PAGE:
Bloomberg reports that Rajaratnam agreed to pay $1.3mi representing profits gained and losses avoided as a result of the conduct the SEC alleged in the case, according to a filing yesterday in federal court in New York. He will also pay $147,738 in interest.
Rajaratnam was convicted of directing the biggest hedge fund insider-trading scheme in U.S. history. At trial, the government introduced 45 wiretap recordings, along with documents and testimony derived from the wiretaps.
The news organisation also reports that Australian financial analyst Trent Martin was indicted in the U.S. on charges stemming from an alleged insider-trading scheme tied to IBM’s $1.2bn acquisition of SPSS Inc.
Martin was charged with conspiracy and securities fraud, federal prosecutors in Manhattan said Wednesday in a statement. Martin also faces a civil suit over the alleged scheme filed by the U.S. Securities and Exchange Commission.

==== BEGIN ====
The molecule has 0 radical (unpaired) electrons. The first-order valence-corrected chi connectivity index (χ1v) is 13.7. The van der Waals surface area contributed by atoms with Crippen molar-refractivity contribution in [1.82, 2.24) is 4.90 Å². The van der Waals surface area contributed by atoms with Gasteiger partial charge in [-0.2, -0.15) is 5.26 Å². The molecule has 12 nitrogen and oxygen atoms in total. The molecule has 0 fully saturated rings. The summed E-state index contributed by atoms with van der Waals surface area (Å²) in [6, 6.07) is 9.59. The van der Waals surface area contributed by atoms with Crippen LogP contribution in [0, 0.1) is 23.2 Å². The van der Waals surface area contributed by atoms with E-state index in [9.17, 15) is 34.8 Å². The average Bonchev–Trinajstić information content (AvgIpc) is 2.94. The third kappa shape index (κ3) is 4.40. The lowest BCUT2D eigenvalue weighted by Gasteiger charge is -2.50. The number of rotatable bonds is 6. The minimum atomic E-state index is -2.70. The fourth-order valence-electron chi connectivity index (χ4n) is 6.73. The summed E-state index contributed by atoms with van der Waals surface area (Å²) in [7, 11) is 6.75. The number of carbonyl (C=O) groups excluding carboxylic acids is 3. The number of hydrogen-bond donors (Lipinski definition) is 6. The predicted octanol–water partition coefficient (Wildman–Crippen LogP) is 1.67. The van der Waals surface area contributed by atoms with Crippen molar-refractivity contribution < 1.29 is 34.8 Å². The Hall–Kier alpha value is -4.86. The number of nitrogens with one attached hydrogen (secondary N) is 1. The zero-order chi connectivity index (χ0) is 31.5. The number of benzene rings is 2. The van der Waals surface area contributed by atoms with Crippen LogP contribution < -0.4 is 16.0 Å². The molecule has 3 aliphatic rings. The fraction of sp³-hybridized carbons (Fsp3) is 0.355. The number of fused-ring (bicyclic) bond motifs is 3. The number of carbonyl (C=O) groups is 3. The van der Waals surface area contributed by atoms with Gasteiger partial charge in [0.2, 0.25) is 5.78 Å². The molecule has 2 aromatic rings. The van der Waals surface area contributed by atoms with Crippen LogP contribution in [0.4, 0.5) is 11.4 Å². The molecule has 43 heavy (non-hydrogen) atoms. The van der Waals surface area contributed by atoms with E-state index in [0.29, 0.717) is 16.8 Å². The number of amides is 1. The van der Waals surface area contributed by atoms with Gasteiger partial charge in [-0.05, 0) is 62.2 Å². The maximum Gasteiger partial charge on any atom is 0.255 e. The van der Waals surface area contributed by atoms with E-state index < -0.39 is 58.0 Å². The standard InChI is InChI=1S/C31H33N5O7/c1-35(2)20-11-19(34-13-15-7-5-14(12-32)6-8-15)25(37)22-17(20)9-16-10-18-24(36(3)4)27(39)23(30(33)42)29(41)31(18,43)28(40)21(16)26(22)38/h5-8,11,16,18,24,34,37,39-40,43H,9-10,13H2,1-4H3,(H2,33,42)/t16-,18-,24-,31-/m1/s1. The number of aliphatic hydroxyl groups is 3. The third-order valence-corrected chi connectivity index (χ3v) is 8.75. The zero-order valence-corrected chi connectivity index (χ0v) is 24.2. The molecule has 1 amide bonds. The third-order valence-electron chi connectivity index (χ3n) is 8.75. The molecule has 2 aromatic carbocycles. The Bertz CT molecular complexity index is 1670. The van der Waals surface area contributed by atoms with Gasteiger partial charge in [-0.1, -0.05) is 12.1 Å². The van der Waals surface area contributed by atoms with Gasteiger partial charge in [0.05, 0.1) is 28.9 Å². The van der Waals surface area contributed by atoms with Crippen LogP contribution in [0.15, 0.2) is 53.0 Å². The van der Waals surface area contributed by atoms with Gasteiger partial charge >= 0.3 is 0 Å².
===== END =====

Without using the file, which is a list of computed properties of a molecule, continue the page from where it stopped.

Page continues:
Prosecutors and the SEC didn’t identify where Martin worked when the alleged crimes occurred. According to the SEC’s complaint, Martin left a New York brokerage in September 2009 to join a 'related' firm in Stamford, Connecticut, where he remained until November 2010.
Prosecutors said that Martin, 33, learned confidential information from a corporate lawyer, not identified in court papers, who was working on the IBM deal and with whom he was close friends.